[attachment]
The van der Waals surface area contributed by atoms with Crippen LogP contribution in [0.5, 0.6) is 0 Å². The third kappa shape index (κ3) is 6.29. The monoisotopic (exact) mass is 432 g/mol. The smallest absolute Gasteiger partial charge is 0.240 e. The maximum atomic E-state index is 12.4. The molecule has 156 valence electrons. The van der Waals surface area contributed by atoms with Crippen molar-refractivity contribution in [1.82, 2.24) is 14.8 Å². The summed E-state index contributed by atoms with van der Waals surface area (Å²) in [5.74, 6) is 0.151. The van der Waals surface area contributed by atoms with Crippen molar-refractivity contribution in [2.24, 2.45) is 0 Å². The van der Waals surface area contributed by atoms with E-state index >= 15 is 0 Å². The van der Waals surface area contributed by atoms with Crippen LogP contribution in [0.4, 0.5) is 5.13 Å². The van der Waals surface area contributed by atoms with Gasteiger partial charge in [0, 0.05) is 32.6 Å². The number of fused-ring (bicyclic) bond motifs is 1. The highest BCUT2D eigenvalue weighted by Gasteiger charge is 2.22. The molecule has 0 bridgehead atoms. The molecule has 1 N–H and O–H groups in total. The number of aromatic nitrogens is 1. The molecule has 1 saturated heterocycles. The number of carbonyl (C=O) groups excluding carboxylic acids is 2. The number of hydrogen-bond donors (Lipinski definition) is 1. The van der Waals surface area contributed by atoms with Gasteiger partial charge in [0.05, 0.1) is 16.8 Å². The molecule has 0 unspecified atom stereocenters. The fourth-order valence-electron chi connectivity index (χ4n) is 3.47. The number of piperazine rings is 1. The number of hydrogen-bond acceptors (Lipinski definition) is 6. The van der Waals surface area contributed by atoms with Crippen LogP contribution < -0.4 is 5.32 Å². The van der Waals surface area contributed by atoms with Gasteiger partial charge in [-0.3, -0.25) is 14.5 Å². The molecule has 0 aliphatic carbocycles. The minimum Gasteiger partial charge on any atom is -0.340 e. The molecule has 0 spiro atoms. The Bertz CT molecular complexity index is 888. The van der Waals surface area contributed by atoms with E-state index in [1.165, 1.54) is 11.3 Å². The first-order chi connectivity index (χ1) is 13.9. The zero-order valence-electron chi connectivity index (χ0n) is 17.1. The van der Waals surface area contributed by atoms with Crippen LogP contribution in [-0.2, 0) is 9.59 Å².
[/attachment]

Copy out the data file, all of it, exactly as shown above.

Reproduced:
The van der Waals surface area contributed by atoms with Crippen LogP contribution in [0.5, 0.6) is 0 Å². The third kappa shape index (κ3) is 6.29. The monoisotopic (exact) mass is 432 g/mol. The smallest absolute Gasteiger partial charge is 0.240 e. The maximum atomic E-state index is 12.4. The molecule has 156 valence electrons. The van der Waals surface area contributed by atoms with Crippen molar-refractivity contribution in [1.82, 2.24) is 14.8 Å². The summed E-state index contributed by atoms with van der Waals surface area (Å²) in [5.74, 6) is 0.151. The van der Waals surface area contributed by atoms with Crippen molar-refractivity contribution in [2.24, 2.45) is 0 Å². The van der Waals surface area contributed by atoms with E-state index >= 15 is 0 Å². The van der Waals surface area contributed by atoms with Crippen LogP contribution in [0.4, 0.5) is 5.13 Å². The van der Waals surface area contributed by atoms with Gasteiger partial charge in [0, 0.05) is 32.6 Å². The number of fused-ring (bicyclic) bond motifs is 1. The highest BCUT2D eigenvalue weighted by Gasteiger charge is 2.22. The molecule has 0 bridgehead atoms. The molecule has 1 N–H and O–H groups in total. The number of aromatic nitrogens is 1. The molecule has 1 saturated heterocycles. The number of carbonyl (C=O) groups excluding carboxylic acids is 2. The number of hydrogen-bond donors (Lipinski definition) is 1. The van der Waals surface area contributed by atoms with Gasteiger partial charge in [0.05, 0.1) is 16.8 Å². The molecule has 0 unspecified atom stereocenters. The fourth-order valence-electron chi connectivity index (χ4n) is 3.47. The number of piperazine rings is 1. The number of hydrogen-bond acceptors (Lipinski definition) is 6. The van der Waals surface area contributed by atoms with Crippen LogP contribution < -0.4 is 5.32 Å². The van der Waals surface area contributed by atoms with Gasteiger partial charge in [-0.3, -0.25) is 14.5 Å². The molecule has 0 aliphatic carbocycles. The minimum Gasteiger partial charge on any atom is -0.340 e. The molecule has 0 spiro atoms. The Bertz CT molecular complexity index is 888. The van der Waals surface area contributed by atoms with E-state index in [1.165, 1.54) is 11.3 Å². The first-order chi connectivity index (χ1) is 13.9. The zero-order valence-electron chi connectivity index (χ0n) is 17.1. The van der Waals surface area contributed by atoms with Crippen LogP contribution in [-0.2, 0) is 9.59 Å².